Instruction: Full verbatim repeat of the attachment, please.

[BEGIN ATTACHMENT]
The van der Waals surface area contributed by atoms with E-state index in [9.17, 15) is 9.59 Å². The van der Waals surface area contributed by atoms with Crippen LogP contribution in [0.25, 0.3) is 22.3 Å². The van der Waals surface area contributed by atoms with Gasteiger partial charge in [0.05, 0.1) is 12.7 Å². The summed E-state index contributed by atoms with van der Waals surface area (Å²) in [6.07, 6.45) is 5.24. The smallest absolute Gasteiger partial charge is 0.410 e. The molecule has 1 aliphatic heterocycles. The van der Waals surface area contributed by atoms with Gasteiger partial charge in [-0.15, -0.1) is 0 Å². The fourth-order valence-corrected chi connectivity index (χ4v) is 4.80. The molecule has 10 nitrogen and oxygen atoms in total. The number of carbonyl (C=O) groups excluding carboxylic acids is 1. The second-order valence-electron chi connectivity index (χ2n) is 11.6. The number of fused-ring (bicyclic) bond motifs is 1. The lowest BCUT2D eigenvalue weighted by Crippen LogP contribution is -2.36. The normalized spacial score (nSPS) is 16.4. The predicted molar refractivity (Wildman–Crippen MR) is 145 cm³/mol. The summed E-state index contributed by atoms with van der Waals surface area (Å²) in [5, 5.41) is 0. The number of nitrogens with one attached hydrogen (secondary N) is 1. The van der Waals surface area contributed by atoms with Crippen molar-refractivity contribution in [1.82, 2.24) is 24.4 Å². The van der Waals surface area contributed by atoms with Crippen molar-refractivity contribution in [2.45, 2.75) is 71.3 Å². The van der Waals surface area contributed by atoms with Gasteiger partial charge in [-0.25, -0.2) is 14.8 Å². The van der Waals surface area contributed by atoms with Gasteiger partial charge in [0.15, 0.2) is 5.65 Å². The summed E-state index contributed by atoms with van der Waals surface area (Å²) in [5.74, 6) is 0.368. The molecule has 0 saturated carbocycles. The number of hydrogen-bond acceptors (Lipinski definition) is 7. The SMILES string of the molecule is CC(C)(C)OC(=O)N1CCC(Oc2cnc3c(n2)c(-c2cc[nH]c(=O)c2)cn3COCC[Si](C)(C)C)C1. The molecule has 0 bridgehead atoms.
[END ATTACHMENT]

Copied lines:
The van der Waals surface area contributed by atoms with E-state index in [9.17, 15) is 9.59 Å². The van der Waals surface area contributed by atoms with Crippen LogP contribution in [0.25, 0.3) is 22.3 Å². The van der Waals surface area contributed by atoms with Gasteiger partial charge in [0.05, 0.1) is 12.7 Å². The summed E-state index contributed by atoms with van der Waals surface area (Å²) in [6.07, 6.45) is 5.24. The smallest absolute Gasteiger partial charge is 0.410 e. The molecule has 1 aliphatic heterocycles. The van der Waals surface area contributed by atoms with Gasteiger partial charge in [-0.15, -0.1) is 0 Å². The fourth-order valence-corrected chi connectivity index (χ4v) is 4.80. The molecule has 10 nitrogen and oxygen atoms in total. The number of carbonyl (C=O) groups excluding carboxylic acids is 1. The second-order valence-electron chi connectivity index (χ2n) is 11.6. The number of fused-ring (bicyclic) bond motifs is 1. The lowest BCUT2D eigenvalue weighted by Crippen LogP contribution is -2.36. The normalized spacial score (nSPS) is 16.4. The predicted molar refractivity (Wildman–Crippen MR) is 145 cm³/mol. The summed E-state index contributed by atoms with van der Waals surface area (Å²) in [5, 5.41) is 0. The number of nitrogens with one attached hydrogen (secondary N) is 1. The van der Waals surface area contributed by atoms with Crippen molar-refractivity contribution in [1.82, 2.24) is 24.4 Å². The van der Waals surface area contributed by atoms with Crippen molar-refractivity contribution in [2.45, 2.75) is 71.3 Å². The van der Waals surface area contributed by atoms with Gasteiger partial charge in [-0.25, -0.2) is 14.8 Å². The van der Waals surface area contributed by atoms with Gasteiger partial charge in [0.15, 0.2) is 5.65 Å². The summed E-state index contributed by atoms with van der Waals surface area (Å²) in [5.74, 6) is 0.368. The molecule has 0 saturated carbocycles. The number of hydrogen-bond acceptors (Lipinski definition) is 7. The SMILES string of the molecule is CC(C)(C)OC(=O)N1CCC(Oc2cnc3c(n2)c(-c2cc[nH]c(=O)c2)cn3COCC[Si](C)(C)C)C1. The molecule has 0 bridgehead atoms.